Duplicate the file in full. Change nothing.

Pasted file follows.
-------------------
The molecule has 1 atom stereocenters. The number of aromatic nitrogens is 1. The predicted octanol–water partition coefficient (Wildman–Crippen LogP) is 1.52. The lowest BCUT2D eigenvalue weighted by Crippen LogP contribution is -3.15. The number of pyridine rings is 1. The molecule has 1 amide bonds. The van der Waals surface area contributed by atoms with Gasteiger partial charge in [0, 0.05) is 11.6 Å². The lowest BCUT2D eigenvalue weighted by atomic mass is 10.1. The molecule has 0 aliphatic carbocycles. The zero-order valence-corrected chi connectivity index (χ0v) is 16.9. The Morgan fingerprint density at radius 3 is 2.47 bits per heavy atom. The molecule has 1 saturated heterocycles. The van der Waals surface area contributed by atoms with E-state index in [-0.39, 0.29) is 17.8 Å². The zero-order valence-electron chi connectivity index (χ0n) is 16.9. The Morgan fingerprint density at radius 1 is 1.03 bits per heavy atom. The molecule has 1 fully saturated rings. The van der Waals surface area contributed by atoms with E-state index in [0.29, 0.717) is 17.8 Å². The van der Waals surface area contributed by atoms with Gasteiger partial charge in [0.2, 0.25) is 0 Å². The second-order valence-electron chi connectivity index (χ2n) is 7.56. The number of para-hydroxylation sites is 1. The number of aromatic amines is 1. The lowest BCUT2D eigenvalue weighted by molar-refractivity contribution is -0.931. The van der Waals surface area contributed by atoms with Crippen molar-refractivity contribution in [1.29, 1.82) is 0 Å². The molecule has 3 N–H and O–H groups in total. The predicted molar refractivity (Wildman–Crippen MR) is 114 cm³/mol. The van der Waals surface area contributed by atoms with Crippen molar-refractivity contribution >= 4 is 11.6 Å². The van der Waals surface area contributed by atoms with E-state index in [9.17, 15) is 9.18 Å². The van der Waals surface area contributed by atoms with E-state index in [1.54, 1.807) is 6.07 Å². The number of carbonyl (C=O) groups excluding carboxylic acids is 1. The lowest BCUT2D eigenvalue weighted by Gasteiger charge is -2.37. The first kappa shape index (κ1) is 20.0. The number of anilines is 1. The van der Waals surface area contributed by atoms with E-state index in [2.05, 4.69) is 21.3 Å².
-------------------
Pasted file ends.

The molecule has 1 atom stereocenters. The number of aromatic nitrogens is 1. The predicted octanol–water partition coefficient (Wildman–Crippen LogP) is 1.52. The lowest BCUT2D eigenvalue weighted by Crippen LogP contribution is -3.15. The number of pyridine rings is 1. The molecule has 1 amide bonds. The van der Waals surface area contributed by atoms with Gasteiger partial charge in [0, 0.05) is 11.6 Å². The lowest BCUT2D eigenvalue weighted by atomic mass is 10.1. The molecule has 0 aliphatic carbocycles. The zero-order valence-corrected chi connectivity index (χ0v) is 16.9. The Morgan fingerprint density at radius 3 is 2.47 bits per heavy atom. The molecule has 1 saturated heterocycles. The van der Waals surface area contributed by atoms with E-state index in [-0.39, 0.29) is 17.8 Å². The zero-order valence-electron chi connectivity index (χ0n) is 16.9. The Morgan fingerprint density at radius 1 is 1.03 bits per heavy atom. The molecule has 1 fully saturated rings. The van der Waals surface area contributed by atoms with E-state index in [0.29, 0.717) is 17.8 Å². The van der Waals surface area contributed by atoms with Gasteiger partial charge in [0.2, 0.25) is 0 Å². The second-order valence-electron chi connectivity index (χ2n) is 7.56. The number of para-hydroxylation sites is 1. The number of aromatic amines is 1. The lowest BCUT2D eigenvalue weighted by molar-refractivity contribution is -0.931. The van der Waals surface area contributed by atoms with Crippen molar-refractivity contribution in [1.29, 1.82) is 0 Å². The molecule has 3 N–H and O–H groups in total. The predicted molar refractivity (Wildman–Crippen MR) is 114 cm³/mol. The van der Waals surface area contributed by atoms with Crippen molar-refractivity contribution >= 4 is 11.6 Å². The van der Waals surface area contributed by atoms with E-state index in [9.17, 15) is 9.18 Å². The van der Waals surface area contributed by atoms with E-state index in [1.54, 1.807) is 6.07 Å². The number of carbonyl (C=O) groups excluding carboxylic acids is 1. The lowest BCUT2D eigenvalue weighted by Gasteiger charge is -2.37. The first kappa shape index (κ1) is 20.0. The number of anilines is 1. The van der Waals surface area contributed by atoms with E-state index in [2.05, 4.69) is 21.3 Å².